Ketamine sedation for pediatric gastroenterology procedures

S M Green, M Klooster, T Harris, E L Lynch, S G Rothrock
Journal of Pediatric Gastroenterology and Nutrition 2001, 32 (1): 26-33

BACKGROUND: Although the dissociative sedative ketamine is used commonly for pediatric procedural sedation in other settings, the safety of this agent in pediatric gastroenterology is not well-studied. A 5-year experience with ketamine sedation for pediatric gastroenterology procedures was reviewed to document the safety profile of this agent and to identify predictors of laryngospasm during esophagogastroduodenoscopy (EGD).

METHODS: The study was a retrospective consecutive case series of children receiving ketamine administered by pediatric gastroenterologists skilled in basic airway management to facilitate pediatric gastrointestinal procedures during a 5-year period. Patient's records were reviewed to determine indication, dosage, adverse effects, drugs, inadequate sedation, and recovery time for each sedation. A multiple logistic regression analysis was performed to identify predictors of laryngospasm during EGD. Outcome measures were descriptive features of sedation, including adverse effects and predictors of laryngospasm during EGD.

RESULTS: During the study period pediatric gastroenterologists administered ketamine 636 times, primarily for EGD (86%) and primarily by the intravenous route (98%). The median loading dose and total dose were 1.00 mg/kg and 1.34 mg/kg, respectively. Inadequate sedation was noted in seven (1.1%) procedures. Adverse effects included transient laryngospasm (8.2%), emesis (4.1%), recovery agitation (2.4%), partial airway obstruction (1.3%), apnea and respiratory depression (0.5%), and excessive salivation (0.3%). There were no adverse outcomes attributable to ketamine. Nearly half (46%) the subjects had severe underlying illness (American Society of Anesthesiologists (ASA] class > or =3). All instances of laryngospasm occurred during EGD (9.5% incidence), and the only independent predictor of laryngospasm in this sample was decreasing age. The incidence of laryngospasm was 13.9% in preschool-aged (< or =6 years) children and was 3.6% in school-aged (>6 years) children (difference 10.3%, 95% confidence intervals 5.5-14.9%). No dose relationship was noted with laryngospasm, and the risk did not increase with underlying illness.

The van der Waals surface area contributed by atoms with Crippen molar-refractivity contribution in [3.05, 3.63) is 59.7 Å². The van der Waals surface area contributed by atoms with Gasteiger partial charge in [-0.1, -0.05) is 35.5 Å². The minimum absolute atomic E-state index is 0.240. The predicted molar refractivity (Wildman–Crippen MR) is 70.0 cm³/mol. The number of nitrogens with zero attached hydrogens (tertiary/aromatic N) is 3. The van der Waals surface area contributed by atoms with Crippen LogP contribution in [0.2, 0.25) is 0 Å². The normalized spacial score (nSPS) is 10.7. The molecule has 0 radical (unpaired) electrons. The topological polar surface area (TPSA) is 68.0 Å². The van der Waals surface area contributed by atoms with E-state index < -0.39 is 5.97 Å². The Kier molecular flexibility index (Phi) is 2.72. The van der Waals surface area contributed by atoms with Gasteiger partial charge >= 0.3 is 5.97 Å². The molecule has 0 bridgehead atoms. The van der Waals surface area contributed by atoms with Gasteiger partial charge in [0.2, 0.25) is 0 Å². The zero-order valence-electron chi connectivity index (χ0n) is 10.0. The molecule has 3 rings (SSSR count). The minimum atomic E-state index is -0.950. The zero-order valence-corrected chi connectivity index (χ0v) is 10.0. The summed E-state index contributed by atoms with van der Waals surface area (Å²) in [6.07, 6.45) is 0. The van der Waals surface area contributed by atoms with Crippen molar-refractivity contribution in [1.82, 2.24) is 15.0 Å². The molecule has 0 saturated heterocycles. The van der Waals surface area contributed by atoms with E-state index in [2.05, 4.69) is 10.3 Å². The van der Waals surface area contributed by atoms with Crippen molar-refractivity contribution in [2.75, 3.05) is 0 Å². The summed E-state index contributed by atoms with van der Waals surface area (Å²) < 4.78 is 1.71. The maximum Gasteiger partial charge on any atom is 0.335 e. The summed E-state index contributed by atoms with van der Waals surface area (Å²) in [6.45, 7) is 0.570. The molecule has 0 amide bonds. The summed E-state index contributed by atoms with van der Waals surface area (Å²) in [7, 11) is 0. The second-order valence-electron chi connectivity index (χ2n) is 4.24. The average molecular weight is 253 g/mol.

CONCLUSION: Pediatric gastroenterologists skilled in ketamine administration and basic airway management can effectively administer this drug to facilitate gastrointestinal procedures. Transient laryngospasm occurred in 9.5% of children receiving ketamine for EGD, and its incidence was greater in preschool than in school-aged children.

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